success stories

Posted May 21, 2003

Seven Top Recommendations Made by Priests to Insure the Future Health and Effectiveness of the Priesthood

This is the SEVEN of the seven recommendations that will be posted daily on our website. The recommendations come from the study: Evolving Visions of the Priesthood: Changes from Vatican II to the Turn of the New Century by Dr. Dean R. Hoge and Jacqueline E. Wenger. For further information please e-mail Dr. Dean Hoge at hoge@cua.edu.

Recommendation 7: Encourage prayer and the use of spiritual directors.

[For an excellent article on spiritual direction see: Spiritual Direction and the Experience of Healing by Fr. Paul Wachdorf University of St. Mary of the Lake, Mundelein, IL on our website in the Articles Section]

The priests offered two main recommendations for strengthening the spiritual life of priests: encourage priests to pray and to use spiritual directors. A 40-year-old priest:

"If you love God and are spiritual in your prayer life and in seeking guidance, people see that. And they're attracted to that. And they know it because you will live that out in our life, not just by what you say but by what you do. I think that's important. So you've go to make sure that guys are spending time in prayer and that they are seeking spiritual guidance. And I think too many guys think once they're ordained, they don't need it anymore."

A 68-year-old religious priest emphasized prayer:

"I think it is so important to be a person of prayer, to know Jesus intimately, to love Him ardently, and to follow Him closely! And to do this on a daily basis in one's prayer. It spills over into the liturgy, the celebration of liturgy, Eucharistic liturgy, and it spills over into apostolic work."

Several priests recommended that all priests have a spiritual director to encourage conscious effort to develop and nurture the spiritual life. A 40-year-old diocesan priest stressed the necessity of spiritual direction in forming a solid prayer life.

"I think we need to encourage guys to find spiritual directors and do spiritual direction. Too many guys are out there that don't seek spiritual guidance. And I think if you're not grounded in spirituality, then your priesthood is fake. You have to have a strong spiritual life, because if you don't, you're up there blowing wind. Who should believe you?"

A priest in a focus group:

"I think spiritual life doesn't just happen. A person needs to be proactive with it. And all the stuff that has been written about continuing formation, I was doing it before it was written down, because that's the way my seminary was in our formation, showing the importance of having an advisor and spiritual director or both at the same time. I continue that in my priesthood, and that is part of my spiritual life. And I think that's why I'm still a priest to a certain extent, because I took a proactive approach, therefore I met with a person . . . . But I think we could do a better job of making it known who are spiritual directors here, or who are older pastors who would be willing to be spiritual directors or spiritual mentors. I think it would be a good thing."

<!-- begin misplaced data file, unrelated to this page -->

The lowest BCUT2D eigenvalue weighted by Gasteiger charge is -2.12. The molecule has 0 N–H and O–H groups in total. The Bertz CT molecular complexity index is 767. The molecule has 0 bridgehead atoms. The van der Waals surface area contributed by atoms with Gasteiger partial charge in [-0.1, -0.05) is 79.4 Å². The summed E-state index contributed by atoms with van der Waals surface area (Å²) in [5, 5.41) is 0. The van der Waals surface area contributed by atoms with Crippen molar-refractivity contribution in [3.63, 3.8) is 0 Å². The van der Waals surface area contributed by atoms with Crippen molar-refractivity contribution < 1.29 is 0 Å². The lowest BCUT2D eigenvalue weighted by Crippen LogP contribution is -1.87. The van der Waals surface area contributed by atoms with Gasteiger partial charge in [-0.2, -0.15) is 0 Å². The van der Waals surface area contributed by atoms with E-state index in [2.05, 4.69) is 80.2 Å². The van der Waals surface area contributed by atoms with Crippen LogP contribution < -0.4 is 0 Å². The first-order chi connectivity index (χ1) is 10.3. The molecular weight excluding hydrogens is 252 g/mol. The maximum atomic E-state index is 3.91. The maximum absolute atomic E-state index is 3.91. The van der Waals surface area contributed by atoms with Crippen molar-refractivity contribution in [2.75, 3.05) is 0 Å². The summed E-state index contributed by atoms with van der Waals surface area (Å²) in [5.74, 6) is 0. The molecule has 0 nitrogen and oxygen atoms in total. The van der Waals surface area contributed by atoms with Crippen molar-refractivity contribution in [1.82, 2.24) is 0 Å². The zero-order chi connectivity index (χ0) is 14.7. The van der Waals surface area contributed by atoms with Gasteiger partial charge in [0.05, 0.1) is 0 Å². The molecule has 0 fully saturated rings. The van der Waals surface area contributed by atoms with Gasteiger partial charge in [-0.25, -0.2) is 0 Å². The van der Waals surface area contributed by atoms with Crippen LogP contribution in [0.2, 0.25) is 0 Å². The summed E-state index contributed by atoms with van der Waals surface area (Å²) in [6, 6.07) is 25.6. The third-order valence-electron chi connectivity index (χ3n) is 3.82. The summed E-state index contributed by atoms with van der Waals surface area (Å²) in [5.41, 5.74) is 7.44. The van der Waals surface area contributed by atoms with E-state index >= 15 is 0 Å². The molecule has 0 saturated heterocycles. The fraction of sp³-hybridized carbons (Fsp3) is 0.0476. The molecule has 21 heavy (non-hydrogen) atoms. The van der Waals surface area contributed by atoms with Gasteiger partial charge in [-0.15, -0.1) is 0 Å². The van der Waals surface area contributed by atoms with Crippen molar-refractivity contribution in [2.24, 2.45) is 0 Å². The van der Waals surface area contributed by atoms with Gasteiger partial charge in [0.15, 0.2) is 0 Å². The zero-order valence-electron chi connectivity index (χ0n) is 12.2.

A 40-year-old religious priest:

"Make sure that men have a spiritual director, someone they can trust, someone they have a good relationship with who knows them well, and their sinfulness and their giftedness, and is comfortable with them. I think that is the primary relationship. And, if it's not the same person, a confessor to keep you grounded. And education and fun social activities to get them together so they can find support in that. That is very important too, because they forgot how to have fun, or that we're allowed to have it."

From the various suggestions made by priests in interviews and focus groups we gleaned the above seven recommendations. The priest's two main suggestions to seminaries were to increase the focus on prayer and spirituality and to prepare seminarians better for the practical aspects of parish life. They felt that the demands of ministry and the need to be a role model cannot be managed without a solid prayer life and a growing depth of spirituality, the groundwork for which had to be laid in seminary. Reliance on prayer did not blind them, though, to the practical realities of parish life.

Their suggestions to bishops were focused on the practical issues of daily life. Priests see a need to separate their work and living spaces and to create living situations that encourage priestly fraternity and alleviate loneliness. As fewer priests serve a growing Catholic population, they are finding themselves with more to do than they can manage. They would like their bishops to help them adjust to the new realities.